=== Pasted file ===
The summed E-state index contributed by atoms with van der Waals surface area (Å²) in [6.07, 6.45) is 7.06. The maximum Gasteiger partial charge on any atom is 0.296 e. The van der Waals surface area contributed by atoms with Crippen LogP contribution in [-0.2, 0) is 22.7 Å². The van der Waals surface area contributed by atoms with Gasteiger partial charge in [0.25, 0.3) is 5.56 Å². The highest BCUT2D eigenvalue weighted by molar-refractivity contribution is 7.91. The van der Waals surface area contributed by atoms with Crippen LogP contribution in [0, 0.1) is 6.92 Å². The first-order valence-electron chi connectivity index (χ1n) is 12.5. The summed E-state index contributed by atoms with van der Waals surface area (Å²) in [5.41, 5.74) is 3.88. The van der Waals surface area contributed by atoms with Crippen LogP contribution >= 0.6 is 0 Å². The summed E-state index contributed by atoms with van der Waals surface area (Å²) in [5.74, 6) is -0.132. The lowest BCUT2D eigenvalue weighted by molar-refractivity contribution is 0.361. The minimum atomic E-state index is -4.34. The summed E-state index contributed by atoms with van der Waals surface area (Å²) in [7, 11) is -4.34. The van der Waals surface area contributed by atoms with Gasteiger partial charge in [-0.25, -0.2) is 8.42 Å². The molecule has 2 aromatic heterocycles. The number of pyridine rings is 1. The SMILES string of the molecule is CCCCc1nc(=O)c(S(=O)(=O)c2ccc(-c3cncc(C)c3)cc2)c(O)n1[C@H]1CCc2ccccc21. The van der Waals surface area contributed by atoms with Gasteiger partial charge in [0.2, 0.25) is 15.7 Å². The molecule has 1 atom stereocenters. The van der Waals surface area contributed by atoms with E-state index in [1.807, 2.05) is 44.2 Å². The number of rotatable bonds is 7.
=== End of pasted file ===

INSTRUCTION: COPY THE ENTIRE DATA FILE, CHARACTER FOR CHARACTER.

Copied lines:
The summed E-state index contributed by atoms with van der Waals surface area (Å²) in [6.07, 6.45) is 7.06. The maximum Gasteiger partial charge on any atom is 0.296 e. The van der Waals surface area contributed by atoms with Crippen LogP contribution in [-0.2, 0) is 22.7 Å². The van der Waals surface area contributed by atoms with Gasteiger partial charge in [0.25, 0.3) is 5.56 Å². The highest BCUT2D eigenvalue weighted by molar-refractivity contribution is 7.91. The van der Waals surface area contributed by atoms with Crippen LogP contribution in [0, 0.1) is 6.92 Å². The first-order valence-electron chi connectivity index (χ1n) is 12.5. The summed E-state index contributed by atoms with van der Waals surface area (Å²) in [5.41, 5.74) is 3.88. The van der Waals surface area contributed by atoms with Crippen LogP contribution >= 0.6 is 0 Å². The summed E-state index contributed by atoms with van der Waals surface area (Å²) in [5.74, 6) is -0.132. The lowest BCUT2D eigenvalue weighted by molar-refractivity contribution is 0.361. The minimum atomic E-state index is -4.34. The summed E-state index contributed by atoms with van der Waals surface area (Å²) in [7, 11) is -4.34. The van der Waals surface area contributed by atoms with Gasteiger partial charge in [-0.25, -0.2) is 8.42 Å². The molecule has 2 aromatic heterocycles. The number of pyridine rings is 1. The SMILES string of the molecule is CCCCc1nc(=O)c(S(=O)(=O)c2ccc(-c3cncc(C)c3)cc2)c(O)n1[C@H]1CCc2ccccc21. The van der Waals surface area contributed by atoms with Gasteiger partial charge in [0.2, 0.25) is 15.7 Å². The molecule has 1 atom stereocenters. The van der Waals surface area contributed by atoms with E-state index in [1.807, 2.05) is 44.2 Å². The number of rotatable bonds is 7.